Recent studies show that there’s a strong link between financial wellness and mental health, meaning a person’s financial health is linked to their overall wellbeing. In honor of Mental Health Awareness Month, we’re digging into the link between financial wellness and mental health, including how you can improve your finances to support your mental health.
How Does Financial Wellness Impact Mental Health?
Around the world, people have been through a lot in the past few years. The COVID-19 pandemic has caused immense stress on many families and individuals, impacting mental health for everyone. While uncertainty and the fear surrounding coronavirus are a significant part of the stress, financial stress is weighing heavily on many people.
The pandemic brought with its layoffs and work hour reductions. Meanwhile, the cost of living has continued to climb and inflation is an ongoing concern. With less income and more expenses, many families are feeling the pandemic burn into their savings, causing overall stress and hardships in their life.
Outside of the COVID-19 pandemic, finances have always been linked to mental health. Unfortunately, poor mental health can negatively impact financial wellness, which in turn can cause more mental health challenges. It’s a cyclical problem where someone may be too depressed to manage their finances, but then finds themselves in so much debt and late bills they experience increased anxiety.
Even without an existing mental health challenge, debt or a lack of savings can lead to hardships in life, including divorce, poor health, and even depression. According to a Money and Mental Health study, “Almost one in five (18%) people with mental health problems are in problem debt. People experiencing mental health problems are three and a half times more likely to be in problem debt than people without mental health problems (5%)”.
How Can I Improve Financial Health?
Mental health is incredibly nuanced and improving your financial wellness is not a solve-all strategy for health. However, these strategies can be a great way to build a strong foundation you can build on to ensure your financial wellness doesn’t suffer when you struggle with mental health and that your finances don’t cause further psychological strain.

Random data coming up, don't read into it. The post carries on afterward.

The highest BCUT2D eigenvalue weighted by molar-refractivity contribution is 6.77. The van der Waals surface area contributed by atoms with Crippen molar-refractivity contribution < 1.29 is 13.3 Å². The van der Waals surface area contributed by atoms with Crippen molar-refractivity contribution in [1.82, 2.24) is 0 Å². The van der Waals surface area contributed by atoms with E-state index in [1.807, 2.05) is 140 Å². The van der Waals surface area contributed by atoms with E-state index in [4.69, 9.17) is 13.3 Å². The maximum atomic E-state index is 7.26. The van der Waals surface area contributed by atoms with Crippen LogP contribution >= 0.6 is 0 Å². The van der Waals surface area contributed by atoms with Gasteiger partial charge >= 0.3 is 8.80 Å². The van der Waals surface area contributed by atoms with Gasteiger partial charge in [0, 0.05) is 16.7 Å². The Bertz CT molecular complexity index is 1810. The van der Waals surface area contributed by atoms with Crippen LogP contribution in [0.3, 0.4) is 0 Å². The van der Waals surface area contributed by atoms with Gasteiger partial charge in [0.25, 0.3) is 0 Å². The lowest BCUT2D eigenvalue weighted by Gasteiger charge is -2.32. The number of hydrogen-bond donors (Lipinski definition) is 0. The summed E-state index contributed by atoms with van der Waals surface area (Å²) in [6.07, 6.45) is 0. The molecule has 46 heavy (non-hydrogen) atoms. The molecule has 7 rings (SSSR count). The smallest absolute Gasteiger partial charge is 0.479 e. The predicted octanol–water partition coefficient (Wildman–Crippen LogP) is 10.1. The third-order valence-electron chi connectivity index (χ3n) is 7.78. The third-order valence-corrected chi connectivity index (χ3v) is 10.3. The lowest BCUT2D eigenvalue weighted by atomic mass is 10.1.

Improve Your Financial Literacy
Having a strong understanding of financial literacy is the most important place to start. By familiarizing yourself with best practices and common misconceptions, you can avoid a lot of missteps that can lead to stress down the line.
Improving financial literacy is something you can work on as a family. If you have kids at home, make them part of the conversation (in an age-appropriate way). You can also find nonprofits such as bunny.money's partner My Money Workshop offers great financial education opportunities and resources.
Build an Emergency Fund
Many Americans (44%) could not cover a $1,000 emergency expense such as a car repair or an unexpected medical bill. Building an emergency fund ensures you won’t need to go into debt by taking out a loan, using a high-interest credit card, or borrowing money from family.
Stick to a Budget
Building and sticking to a budget is the best way to ensure you live within your means. Create a budget for your regular household expenses. Include how much you plan to save for the future and how much you want to give to causes you care about.
If you don’t yet have an emergency fund, that should be your first step. Once you’ve built up that fund, you can begin saving for other goals, making charitable donations, and creating a flexible spending category.
As your situation changes, such as getting a raise or buying a home, be sure to adjust your budget accordingly. Be aware of lifestyle creep, which can keep you from saving more as your income increases.
Support Those Around You